A major issue of concern with the pandemic is contact tracing. People who may have been exposed to a confirmed case are likely to be infected. Since the coronavirus could present as a common cold, people may be unaware that they have it. AI has helped in software tracking to find people who have been exposed to the virus. In South Korea, an app, Private Kit: Safe Paths is used to track people who have the virus and users who have had contacts with confirmed cases. It lets users track their movement to check if they came in contact with someone who had the virus, and also notify users if an infected person is nearby. By this, users are informed of places which may be unsafe due to infected people being there. Also, China has used AI surveillance drones in public spaces to ensure that people follow the safety guidelines, and loudspeakers call out warnings to defaulters.

While AI present numerous benefits, there are numerous challenges that come with them. AI backed surveillance and contact tracing methods often piggyback off mobile phone location data. This raises concerns about individual (digital) privacies. Also, with AI and digitalisation comes the issue of cybersecurity. Efforts must be made to make these systems impenetrable by hackers and ill-meaning people. Also, a general distrust for artificial intelligence may hinder the use of AI in medicine. It is also noteworthy that most of the innovation in AI diagnostics and treatment of COVID-19 are in highly industrialised/advanced countries mostly in Asia, Europe and North America. This is understandable because they have invested massively in technology and artificial intelligence over the years, but it also highlights the slowness of other countries in investing in technology and this negligence can be attributed to the slow response rate to tackling the pandemic.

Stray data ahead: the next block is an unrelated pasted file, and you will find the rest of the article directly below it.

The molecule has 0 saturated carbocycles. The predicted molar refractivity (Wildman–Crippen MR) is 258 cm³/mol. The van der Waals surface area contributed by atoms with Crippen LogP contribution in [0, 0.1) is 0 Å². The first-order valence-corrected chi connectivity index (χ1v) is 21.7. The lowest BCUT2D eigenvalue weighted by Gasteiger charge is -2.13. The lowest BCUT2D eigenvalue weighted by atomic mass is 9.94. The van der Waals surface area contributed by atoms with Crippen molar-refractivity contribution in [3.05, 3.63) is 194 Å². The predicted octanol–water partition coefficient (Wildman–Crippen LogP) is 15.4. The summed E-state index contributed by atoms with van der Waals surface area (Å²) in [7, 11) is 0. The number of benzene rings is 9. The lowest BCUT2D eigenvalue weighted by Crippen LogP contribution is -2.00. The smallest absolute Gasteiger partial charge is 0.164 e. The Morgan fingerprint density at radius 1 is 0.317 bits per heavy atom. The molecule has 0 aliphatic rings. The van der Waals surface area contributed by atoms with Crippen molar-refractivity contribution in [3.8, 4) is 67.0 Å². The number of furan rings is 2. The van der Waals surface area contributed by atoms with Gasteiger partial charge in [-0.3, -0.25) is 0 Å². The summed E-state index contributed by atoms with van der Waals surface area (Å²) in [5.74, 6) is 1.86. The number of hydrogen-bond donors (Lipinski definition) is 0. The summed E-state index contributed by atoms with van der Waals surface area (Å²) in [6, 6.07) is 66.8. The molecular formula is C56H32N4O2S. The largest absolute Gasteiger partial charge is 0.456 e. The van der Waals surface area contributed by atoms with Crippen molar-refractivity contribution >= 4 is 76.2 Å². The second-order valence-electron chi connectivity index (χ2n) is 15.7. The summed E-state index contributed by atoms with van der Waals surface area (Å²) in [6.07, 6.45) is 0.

AI in the thick of the coronavirus pandemic has pushed the world to lean more on digital technology. Some countries, however, struggle to keep up. Countries like Nigeria lag behind technologically on many fronts even though we have the best of techies in the world.

AI is data driven and data centred and though Nigerians have their data captured across many platforms such as IPPIS (Civil servants), Bank Verification Number (BVN), Voter’s card, Immigration, Road Safety, National Identification Number (NIN) etc. there is no uniformity or harmonization of these captured data, therefore deployment of AI is really difficult and slow.

This poor attitude in handling citizen data coupled with frequent change in policy, policy overlap, data analysis and record keeping makes it very unlikely that Nigeria joins the AI wave soon. This is further compounded with a rocky business environment and a tendency to stifle innovation in technology.

During the first wave of the pandemic, contact tracing was a big challenge and still is and a more concerted investment in AI, research and development would make Nigeria better for it. AI can also be deployed in other areas of security, agriculture, education etc.

It seems Nigeria is left behind and continues to wait on the unknown before making a total switch digitally. How much longer can we wait? The world surely would not wait for us and the time to invest in AI is now.

Mfonobong Chelly is an intern at HipCity Innovation Centre, Abuja.